The world’s biggest sporting event is just a few months away and fans are flocking to online websites to book their seats in Russia. Luckily for crypto users, Kaliningrad, one of the cities hosting the matches, is now offering cryptocurrency payments for hotel rooms.
Buying Business Travel Russia reported that Apartments Malina has teamed up with the online payment system, Free-Kassa, to allow users to purchase rooms with cryptocurrencies. A total of four matches will be played in Kaliningrad on Jun. 16, 22, 25 and 28.
According to a rough translation, Apartments Malina’s manager, Anna Subbotina said:
“Crypto-currencies are now enjoying increased interest. Gradually they will come into use as a means of payment. And we decided that the fans should be able to pay for our services with the help of this innovative technology. It may very well be that other hotels [are] awaiting our example for the forthcoming football holiday.”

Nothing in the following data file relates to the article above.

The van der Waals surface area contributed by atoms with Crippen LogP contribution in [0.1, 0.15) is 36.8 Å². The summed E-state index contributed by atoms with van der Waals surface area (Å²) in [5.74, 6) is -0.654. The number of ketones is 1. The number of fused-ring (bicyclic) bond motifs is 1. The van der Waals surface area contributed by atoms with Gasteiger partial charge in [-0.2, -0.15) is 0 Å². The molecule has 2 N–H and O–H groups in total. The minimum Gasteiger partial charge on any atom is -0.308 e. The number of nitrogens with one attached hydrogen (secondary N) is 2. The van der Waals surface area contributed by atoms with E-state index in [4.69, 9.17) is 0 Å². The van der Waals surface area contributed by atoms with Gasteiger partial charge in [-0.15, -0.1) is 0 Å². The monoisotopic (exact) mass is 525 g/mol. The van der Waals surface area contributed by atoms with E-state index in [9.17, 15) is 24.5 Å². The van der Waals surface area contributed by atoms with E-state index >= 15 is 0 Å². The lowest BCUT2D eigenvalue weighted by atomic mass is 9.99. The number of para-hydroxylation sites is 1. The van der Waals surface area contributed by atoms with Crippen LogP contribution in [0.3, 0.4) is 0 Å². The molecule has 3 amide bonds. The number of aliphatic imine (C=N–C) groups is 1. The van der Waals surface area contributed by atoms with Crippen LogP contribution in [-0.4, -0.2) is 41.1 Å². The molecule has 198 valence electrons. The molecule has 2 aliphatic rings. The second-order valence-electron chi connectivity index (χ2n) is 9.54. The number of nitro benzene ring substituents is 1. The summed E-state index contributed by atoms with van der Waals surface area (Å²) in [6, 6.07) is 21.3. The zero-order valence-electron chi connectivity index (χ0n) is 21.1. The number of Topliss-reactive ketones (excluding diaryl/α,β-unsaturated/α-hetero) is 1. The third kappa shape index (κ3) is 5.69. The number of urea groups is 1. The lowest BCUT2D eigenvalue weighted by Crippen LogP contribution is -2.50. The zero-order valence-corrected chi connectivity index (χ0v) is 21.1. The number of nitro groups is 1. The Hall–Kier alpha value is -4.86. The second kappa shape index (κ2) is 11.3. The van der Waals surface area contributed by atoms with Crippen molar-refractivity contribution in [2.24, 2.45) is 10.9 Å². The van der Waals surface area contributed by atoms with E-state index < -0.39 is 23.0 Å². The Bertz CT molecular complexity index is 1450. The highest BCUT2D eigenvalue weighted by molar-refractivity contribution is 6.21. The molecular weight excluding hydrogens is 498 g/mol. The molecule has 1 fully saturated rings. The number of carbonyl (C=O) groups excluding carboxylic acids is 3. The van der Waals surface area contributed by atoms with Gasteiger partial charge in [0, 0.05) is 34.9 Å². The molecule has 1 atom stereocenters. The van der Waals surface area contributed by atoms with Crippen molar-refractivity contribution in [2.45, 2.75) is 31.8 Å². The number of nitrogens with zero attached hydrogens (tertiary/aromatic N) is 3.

Eleven of Russia’s cities will host the FIFA World Cup including Ekaterinburg, Moscow, Kazan, Saint Petersburg, Volgograd, Rostov-on-Don, Sochi, Nizhny Novgorod, Samara, Saransk and Kaliningrad.
Others haven’t come forward with similar announcements yet, which is why Free-Kassa’s development director, Vitaly Lavrov, called it an “interesting experience”. “We did not have to cooperate with hotels and hotels in such a format. But the hospitality industry is very sensitive to such trends,” said Lavrov. However, Free-Kassa’s current collaboration with Petersburg Social Commercial Bank (PSCB) proves that there is a chance Saint Petersburg will adopt cryptocurrency payments as well.
Russia had been drafting regulations for cryptocurrencies and ICOs in the new proposal “On Digital Financial Assets” last month. However, amendments were requested by Ministry of Economic Development, Ministry of Communications, Ministry of Justice, Central Bank of Russia and others to soften the rules for cryptocurrency users. While this decision was not favored by the Ministry of Finance, it did submit a bill last week which lists cryptocurrencies as “financial assets” instead of a legal payment method.
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